If you feel embarrassed about gaps in your smile, a natural looking dental bridge can successfully fill in those unsightly spaces and help restore your confidence.
A more permanent alternative to dentures, dental bridges are an effective way to replace one or more missing teeth. They consist of a false tooth, positioned between two crowns, which slot over the teeth either side of a gap (known as abutment teeth) or they can be supported by dental implants. They are usually made from porcelain fused to a metal or ceramic base, to offer a blend of strength and good looks.
As well as restoring an incomplete smile, bridges can offer a host of other benefits, including:
Improving how you eat and speak.
Enhancing facial contours.
Distributing the forces in your bite correctly.
Preventing remaining teeth from moving out of position.
The abutment teeth are prepared by removing a layer of enamel so there will be enough room for the crowns.
Impressions are taken so the bridge can be tailor-made to fit.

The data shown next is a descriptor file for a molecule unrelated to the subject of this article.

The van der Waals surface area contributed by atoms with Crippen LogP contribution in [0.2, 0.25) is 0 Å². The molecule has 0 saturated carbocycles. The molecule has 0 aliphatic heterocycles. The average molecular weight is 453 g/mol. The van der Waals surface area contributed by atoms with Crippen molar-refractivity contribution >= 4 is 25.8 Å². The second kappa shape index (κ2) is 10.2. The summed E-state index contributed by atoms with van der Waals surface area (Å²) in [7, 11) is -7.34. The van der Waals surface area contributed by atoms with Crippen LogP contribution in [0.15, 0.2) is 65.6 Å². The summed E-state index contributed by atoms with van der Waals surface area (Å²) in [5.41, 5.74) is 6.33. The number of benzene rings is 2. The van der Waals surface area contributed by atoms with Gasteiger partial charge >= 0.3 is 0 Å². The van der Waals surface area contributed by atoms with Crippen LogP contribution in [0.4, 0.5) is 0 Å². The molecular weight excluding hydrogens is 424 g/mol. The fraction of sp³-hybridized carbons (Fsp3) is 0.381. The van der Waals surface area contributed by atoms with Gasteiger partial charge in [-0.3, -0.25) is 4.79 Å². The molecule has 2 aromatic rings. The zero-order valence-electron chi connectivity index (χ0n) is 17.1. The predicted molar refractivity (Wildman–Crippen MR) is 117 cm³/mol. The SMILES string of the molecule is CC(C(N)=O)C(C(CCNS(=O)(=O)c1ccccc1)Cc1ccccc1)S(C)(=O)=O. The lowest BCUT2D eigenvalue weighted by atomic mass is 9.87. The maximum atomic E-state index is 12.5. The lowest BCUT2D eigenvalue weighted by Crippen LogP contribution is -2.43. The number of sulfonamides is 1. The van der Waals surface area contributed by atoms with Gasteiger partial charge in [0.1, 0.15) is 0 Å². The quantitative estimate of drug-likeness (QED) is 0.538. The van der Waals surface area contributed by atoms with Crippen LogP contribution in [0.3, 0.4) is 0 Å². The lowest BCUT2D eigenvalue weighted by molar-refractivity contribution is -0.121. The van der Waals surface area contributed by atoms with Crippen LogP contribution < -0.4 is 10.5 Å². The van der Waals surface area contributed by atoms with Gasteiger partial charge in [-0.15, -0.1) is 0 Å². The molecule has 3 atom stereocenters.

While the bridge is being made, a temporary bridge may be put in place to protect the exposed teeth.
When ready, the bridge is checked and adjusted to make sure it fits perfectly and it is finally fixed in place with strong dental cement.
As well as traditional bridges, featuring crowns and a false tooth in between, there are also cantilever bridges, for cases where there are teeth on only one side of the gap, and Maryland bonded bridges, which are attached to existing teeth with metal wings.
Good oral hygiene is essential to ensure the longevity of your bridge. It is especially important to clean under the false tooth, as well as brushing and flossing regularly.
If bridges are well looked after, and that includes keeping the surrounding teeth healthy so they continue to provide a solid foundation, they should last for over ten years.
What is endodontics?
Endodontics is better known as Root Canal Treatment. Root Canal Treatment is necessary when the nerve of a tooth becomes irreversibly damaged, and has to be removed.
Periodontal disease affects the gums, bone and other supporting tissues of the teeth. Most individuals suffer gum inflammation from time to time, around 10% of the population appear to suffer from the more severe forms.